Sean Bailey
Landscapes
4 September – 5 October 2019
Opening 6-8pm Thursday 5 September

“Like rooms from a memory; nebulous yet absolute, Sean Bailey’s latest solo exhibition Landscapes is a deluge of anamnesis. The palette is often lurid, reminiscent of Transformer robots, Voltron cartoons and Troll Dolls: archetypes of the 1980’s Australian childhood. But Landscapes feels less sentimental and more a series of abstruse recollections or bad premonitions. And self-referential or not, comprising 21 works, Landscapes evokes ruination on an intimate level. 

The exhibition title Landscapes might suggest illimitable spans, however Bailey’s landscapes feel inescapable, at once noxious and finite. Swathes of flat colour lay against sculptural, painted surfaces and thick linear strokes amass, swirl and disband. There is, at times, a suggestion of terrain and flood maps; crude topographic depictions of land that are unworldly yet familiar. This is desolation in its most lucid state. A reoccurring form, resembling a spill, but spiked and manipulated at its edges, threatens the space it occupies. It is both alive and unhuman.”

- Cait Burgoyne, Landscapes, catalogue essay extract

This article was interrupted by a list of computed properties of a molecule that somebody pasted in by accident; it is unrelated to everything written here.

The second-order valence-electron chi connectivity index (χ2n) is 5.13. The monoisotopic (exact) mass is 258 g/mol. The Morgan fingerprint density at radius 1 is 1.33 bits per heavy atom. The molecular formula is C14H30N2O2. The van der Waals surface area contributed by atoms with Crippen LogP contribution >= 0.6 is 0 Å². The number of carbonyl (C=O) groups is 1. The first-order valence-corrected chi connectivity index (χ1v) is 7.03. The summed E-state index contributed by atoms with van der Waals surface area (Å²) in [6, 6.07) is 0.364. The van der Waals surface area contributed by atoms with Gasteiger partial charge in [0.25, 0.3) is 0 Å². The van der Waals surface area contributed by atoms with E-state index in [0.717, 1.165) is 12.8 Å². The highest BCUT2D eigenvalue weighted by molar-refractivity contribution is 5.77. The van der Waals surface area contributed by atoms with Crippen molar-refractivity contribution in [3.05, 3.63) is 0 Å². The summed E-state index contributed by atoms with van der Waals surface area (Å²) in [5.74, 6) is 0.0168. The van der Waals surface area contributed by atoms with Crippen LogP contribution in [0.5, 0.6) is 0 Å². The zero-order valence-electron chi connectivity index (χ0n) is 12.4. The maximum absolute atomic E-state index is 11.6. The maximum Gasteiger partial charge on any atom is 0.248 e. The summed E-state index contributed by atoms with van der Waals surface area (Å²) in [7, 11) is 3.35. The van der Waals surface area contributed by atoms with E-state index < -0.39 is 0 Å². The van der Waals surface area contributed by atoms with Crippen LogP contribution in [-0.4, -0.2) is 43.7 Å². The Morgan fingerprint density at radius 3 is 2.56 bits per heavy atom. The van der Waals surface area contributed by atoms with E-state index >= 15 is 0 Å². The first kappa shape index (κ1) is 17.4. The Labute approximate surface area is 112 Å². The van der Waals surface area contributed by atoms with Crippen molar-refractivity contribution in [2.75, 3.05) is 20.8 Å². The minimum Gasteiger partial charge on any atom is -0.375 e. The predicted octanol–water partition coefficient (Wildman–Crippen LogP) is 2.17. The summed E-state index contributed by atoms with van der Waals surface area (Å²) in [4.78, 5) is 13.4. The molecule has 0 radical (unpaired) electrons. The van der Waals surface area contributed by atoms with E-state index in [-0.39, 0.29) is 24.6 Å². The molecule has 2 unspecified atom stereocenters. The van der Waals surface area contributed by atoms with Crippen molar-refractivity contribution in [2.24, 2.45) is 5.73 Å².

Sean Bailey’s solo exhibitions include: Sydney Contemporary; RM, Auckland; First Draft, Sydney; and in Melbourne at Daine Singer, Gertrude Contemporary, Neon Parc, West Space, T.C.B., Joint Hassles and Clubs Project Space. He has participated in group exhibitions at University of Queensland Art Museum, Brisbane; Gambia Castle, Auckland; Special, Auckland; Amsterdam Biennial; Darren Knight Gallery, Sydney; CAST, Hobart; and in many Melbourne spaces including: Spring 1883 Art Fair, Gertrude Contemporary, Sutton Project Space, Hell Gallery, Bus Gallery, Utopian Slumps, T.C.B. and Seventh. As a musician he is known for playing in groups including Paeces, Wasted Truth, Vivian Girls, Lakes, TOL and TAX as well as running the private press label Inverted Crux. He has a BFA (2005) from the Victorian College of Arts and has been a studio artist at Gertrude Contemporary.

Read the catalogue essay by Cait Burgoyne >>